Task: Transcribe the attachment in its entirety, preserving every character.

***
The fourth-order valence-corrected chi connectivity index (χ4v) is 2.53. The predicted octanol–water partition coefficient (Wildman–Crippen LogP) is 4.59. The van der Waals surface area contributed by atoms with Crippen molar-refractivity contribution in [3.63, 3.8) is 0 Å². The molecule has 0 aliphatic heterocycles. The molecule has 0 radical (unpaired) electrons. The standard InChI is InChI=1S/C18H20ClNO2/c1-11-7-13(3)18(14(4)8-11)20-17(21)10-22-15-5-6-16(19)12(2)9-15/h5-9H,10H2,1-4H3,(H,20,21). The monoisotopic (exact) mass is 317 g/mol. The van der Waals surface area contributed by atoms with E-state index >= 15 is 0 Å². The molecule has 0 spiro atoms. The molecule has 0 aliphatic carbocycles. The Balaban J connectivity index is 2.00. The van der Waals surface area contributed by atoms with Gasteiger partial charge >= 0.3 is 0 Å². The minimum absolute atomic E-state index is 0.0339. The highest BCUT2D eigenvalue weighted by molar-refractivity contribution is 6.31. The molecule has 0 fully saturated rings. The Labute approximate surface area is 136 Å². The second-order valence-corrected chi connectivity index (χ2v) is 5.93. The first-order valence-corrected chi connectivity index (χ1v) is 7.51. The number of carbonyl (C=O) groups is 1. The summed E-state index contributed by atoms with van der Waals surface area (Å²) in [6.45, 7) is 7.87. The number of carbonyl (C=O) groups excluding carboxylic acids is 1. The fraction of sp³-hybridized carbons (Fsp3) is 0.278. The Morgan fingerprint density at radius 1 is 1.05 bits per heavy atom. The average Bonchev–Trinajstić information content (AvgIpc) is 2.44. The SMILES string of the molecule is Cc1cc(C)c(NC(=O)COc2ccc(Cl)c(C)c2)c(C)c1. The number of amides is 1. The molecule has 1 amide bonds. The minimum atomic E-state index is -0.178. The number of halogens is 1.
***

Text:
The fourth-order valence-corrected chi connectivity index (χ4v) is 2.53. The predicted octanol–water partition coefficient (Wildman–Crippen LogP) is 4.59. The van der Waals surface area contributed by atoms with Crippen molar-refractivity contribution in [3.63, 3.8) is 0 Å². The molecule has 0 aliphatic heterocycles. The molecule has 0 radical (unpaired) electrons. The standard InChI is InChI=1S/C18H20ClNO2/c1-11-7-13(3)18(14(4)8-11)20-17(21)10-22-15-5-6-16(19)12(2)9-15/h5-9H,10H2,1-4H3,(H,20,21). The monoisotopic (exact) mass is 317 g/mol. The van der Waals surface area contributed by atoms with E-state index >= 15 is 0 Å². The molecule has 0 spiro atoms. The molecule has 0 aliphatic carbocycles. The Balaban J connectivity index is 2.00. The van der Waals surface area contributed by atoms with Gasteiger partial charge >= 0.3 is 0 Å². The minimum absolute atomic E-state index is 0.0339. The highest BCUT2D eigenvalue weighted by molar-refractivity contribution is 6.31. The molecule has 0 fully saturated rings. The Labute approximate surface area is 136 Å². The second-order valence-corrected chi connectivity index (χ2v) is 5.93. The first-order valence-corrected chi connectivity index (χ1v) is 7.51. The number of carbonyl (C=O) groups is 1. The summed E-state index contributed by atoms with van der Waals surface area (Å²) in [6.45, 7) is 7.87. The number of carbonyl (C=O) groups excluding carboxylic acids is 1. The fraction of sp³-hybridized carbons (Fsp3) is 0.278. The Morgan fingerprint density at radius 1 is 1.05 bits per heavy atom. The average Bonchev–Trinajstić information content (AvgIpc) is 2.44. The SMILES string of the molecule is Cc1cc(C)c(NC(=O)COc2ccc(Cl)c(C)c2)c(C)c1. The number of amides is 1. The molecule has 1 amide bonds. The minimum atomic E-state index is -0.178. The number of halogens is 1.